American Pilgrimage: A Road Trip to Mount Rushmore and Back

David DiLillo

Born a third-generation American, I was raised with a vivid sense of pride for my country. Born in New York City, however, my perception of what this country exactly is remained far more tenuous for a long time. What did the soil feel like one thousand miles away from either coast? What scent did the trees give off resting between the Appalachians and the Rockies? Most importantly, what were other Americans like? What does that word mean, apart from the ideals and laws we all uphold and debate over? I set off from my home city with two close friends, determined to make it to the west end of South Dakota, committed to answering these questions. 

Seoul, Korea: Another City That Never Sleeps

Alexis K. Barnes

Nestled between eight mountain ranges lies an Asian metropolis rivaling the population of New York, the culture of Tokyo and the backdrop of Denver. With a population greater than NYC, at over 10 million inhabitants, and divided by the Han River, Seoul sits as a beacon of economic growth and Korean pride. Just 35 miles from the North Korean border, Seoul technically straddles a still active war zone. Despite its name, the demilitarized zone (DMZ) is the world’s most heavily militarized border. Manned around the clock by American, North and South Korean soldiers, the area is a constant reminder of North and South Korea’s shaky relationship.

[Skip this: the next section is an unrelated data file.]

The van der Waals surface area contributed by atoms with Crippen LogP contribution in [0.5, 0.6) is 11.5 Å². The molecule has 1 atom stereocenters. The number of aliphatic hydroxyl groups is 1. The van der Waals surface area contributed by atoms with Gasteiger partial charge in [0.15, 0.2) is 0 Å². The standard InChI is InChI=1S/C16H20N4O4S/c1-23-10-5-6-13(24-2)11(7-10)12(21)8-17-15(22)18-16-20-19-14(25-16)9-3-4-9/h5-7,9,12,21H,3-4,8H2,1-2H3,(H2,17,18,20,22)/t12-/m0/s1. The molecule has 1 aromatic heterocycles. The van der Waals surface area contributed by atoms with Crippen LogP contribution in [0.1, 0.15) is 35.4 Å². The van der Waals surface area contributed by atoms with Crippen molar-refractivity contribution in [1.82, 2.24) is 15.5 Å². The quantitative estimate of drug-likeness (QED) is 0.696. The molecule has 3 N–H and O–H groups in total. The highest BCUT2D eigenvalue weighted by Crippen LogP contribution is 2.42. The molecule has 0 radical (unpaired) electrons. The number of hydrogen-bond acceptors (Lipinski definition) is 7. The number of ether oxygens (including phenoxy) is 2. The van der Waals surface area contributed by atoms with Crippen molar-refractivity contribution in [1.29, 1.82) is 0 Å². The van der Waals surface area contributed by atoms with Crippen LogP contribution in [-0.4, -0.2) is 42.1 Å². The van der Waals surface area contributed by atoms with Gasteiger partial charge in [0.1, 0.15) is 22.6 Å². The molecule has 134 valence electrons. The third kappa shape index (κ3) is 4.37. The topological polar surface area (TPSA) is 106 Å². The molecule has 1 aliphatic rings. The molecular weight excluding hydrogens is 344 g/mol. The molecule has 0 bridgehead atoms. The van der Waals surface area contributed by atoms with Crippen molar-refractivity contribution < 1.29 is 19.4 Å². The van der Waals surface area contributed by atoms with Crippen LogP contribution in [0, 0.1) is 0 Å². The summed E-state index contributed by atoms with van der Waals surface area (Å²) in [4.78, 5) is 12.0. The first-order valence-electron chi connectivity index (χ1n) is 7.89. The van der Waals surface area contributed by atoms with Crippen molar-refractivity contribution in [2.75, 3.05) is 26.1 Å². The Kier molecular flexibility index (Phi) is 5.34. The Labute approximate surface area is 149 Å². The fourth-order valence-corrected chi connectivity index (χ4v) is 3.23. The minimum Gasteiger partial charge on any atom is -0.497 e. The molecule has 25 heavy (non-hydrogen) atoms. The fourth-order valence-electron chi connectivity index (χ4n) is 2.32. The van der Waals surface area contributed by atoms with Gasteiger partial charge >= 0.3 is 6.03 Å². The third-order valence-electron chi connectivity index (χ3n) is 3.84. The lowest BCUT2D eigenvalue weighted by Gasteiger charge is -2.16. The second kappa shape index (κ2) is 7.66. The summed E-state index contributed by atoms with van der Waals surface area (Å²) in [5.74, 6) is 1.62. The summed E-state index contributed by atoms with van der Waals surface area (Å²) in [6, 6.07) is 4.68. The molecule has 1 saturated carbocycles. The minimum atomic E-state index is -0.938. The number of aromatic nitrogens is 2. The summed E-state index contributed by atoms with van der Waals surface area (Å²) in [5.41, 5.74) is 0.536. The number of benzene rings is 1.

San Francisco’s Asian Population Will Soon Become the Majority

Andrew Lam

San Francisco is now part of a statewide trend that has resulted in majority becoming minority, with minority continuing to surge and multiply. The latest census showed that whites have slowly shrunk to 48 percent of the population in San Francisco, becoming another minority in a city that has no majority. The city's Asian population, on the other hand, has risen above the 33 percent mark. That is, one in three San Francisco residents has an Asian face. For the population under 18, the number for Asian closer to 40 percent.


Lima, Peru: The Gastronomy Capital of South America

Stephen Delissio

Herman Melville’s famous character Ishmael, from Moby Dick, called Lima “The strangest, saddest city thou can’st see.” Probably referring to the hazy veil that hovers over the city. Forget Melville. Lima is a city of rich history, culinary extravagance, and beautiful parks and gardens. The architecture is a mix of Baroque and Renaissance style. With more than 9 million people, Lima is the largest city of Peru. It is located on the coast of the Pacific Ocean, offering beautiful beaches and a stunning landscape. 

Is Jackson Heights New York's Most Eclectic Neighborhood?

Yolian Cerquera

Welcome to Jackson Heights. Population: more than180,000 and counting. Sitting in the northern part of Queens, this mini-city claims a total of over 60 percent foreign-born residents [U.S. Census Bureau 2010] that nourish its economy; it is a cluster of Asian- and Latino-owned restaurants, bakeries, specialty shops and beauty salons. Now despite sharing congressional jurisdiction with contiguous neighborhoods, Jackson Heights maintains a distinct identity with clear boundaries.